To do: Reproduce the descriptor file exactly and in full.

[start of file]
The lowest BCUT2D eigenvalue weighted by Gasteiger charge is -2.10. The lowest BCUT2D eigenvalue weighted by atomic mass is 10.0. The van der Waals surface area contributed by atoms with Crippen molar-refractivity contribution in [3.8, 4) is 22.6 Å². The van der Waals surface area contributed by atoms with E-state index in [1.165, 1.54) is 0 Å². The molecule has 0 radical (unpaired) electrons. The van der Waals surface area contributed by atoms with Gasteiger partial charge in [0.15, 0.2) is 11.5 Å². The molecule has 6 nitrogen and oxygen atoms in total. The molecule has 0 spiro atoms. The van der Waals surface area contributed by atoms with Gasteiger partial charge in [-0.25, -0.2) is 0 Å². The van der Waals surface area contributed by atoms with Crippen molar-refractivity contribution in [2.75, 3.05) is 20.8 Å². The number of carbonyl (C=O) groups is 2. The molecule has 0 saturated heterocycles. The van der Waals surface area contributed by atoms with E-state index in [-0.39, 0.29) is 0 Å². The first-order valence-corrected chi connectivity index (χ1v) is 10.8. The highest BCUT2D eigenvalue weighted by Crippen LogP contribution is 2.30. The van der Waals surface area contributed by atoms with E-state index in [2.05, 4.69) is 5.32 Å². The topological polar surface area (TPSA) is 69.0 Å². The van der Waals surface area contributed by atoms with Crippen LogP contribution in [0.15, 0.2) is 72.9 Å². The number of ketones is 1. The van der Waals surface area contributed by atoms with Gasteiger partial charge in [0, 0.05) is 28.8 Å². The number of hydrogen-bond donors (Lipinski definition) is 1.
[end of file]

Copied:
The lowest BCUT2D eigenvalue weighted by Gasteiger charge is -2.10. The lowest BCUT2D eigenvalue weighted by atomic mass is 10.0. The van der Waals surface area contributed by atoms with Crippen molar-refractivity contribution in [3.8, 4) is 22.6 Å². The van der Waals surface area contributed by atoms with E-state index in [1.165, 1.54) is 0 Å². The molecule has 0 radical (unpaired) electrons. The van der Waals surface area contributed by atoms with Gasteiger partial charge in [0.15, 0.2) is 11.5 Å². The molecule has 6 nitrogen and oxygen atoms in total. The molecule has 0 spiro atoms. The van der Waals surface area contributed by atoms with Gasteiger partial charge in [-0.25, -0.2) is 0 Å². The van der Waals surface area contributed by atoms with Crippen molar-refractivity contribution in [2.75, 3.05) is 20.8 Å². The number of carbonyl (C=O) groups is 2. The molecule has 0 saturated heterocycles. The van der Waals surface area contributed by atoms with E-state index in [-0.39, 0.29) is 0 Å². The first-order valence-corrected chi connectivity index (χ1v) is 10.8. The highest BCUT2D eigenvalue weighted by Crippen LogP contribution is 2.30. The van der Waals surface area contributed by atoms with E-state index in [2.05, 4.69) is 5.32 Å². The topological polar surface area (TPSA) is 69.0 Å². The van der Waals surface area contributed by atoms with Crippen LogP contribution in [0.15, 0.2) is 72.9 Å². The number of ketones is 1. The van der Waals surface area contributed by atoms with Gasteiger partial charge in [0, 0.05) is 28.8 Å². The number of hydrogen-bond donors (Lipinski definition) is 1.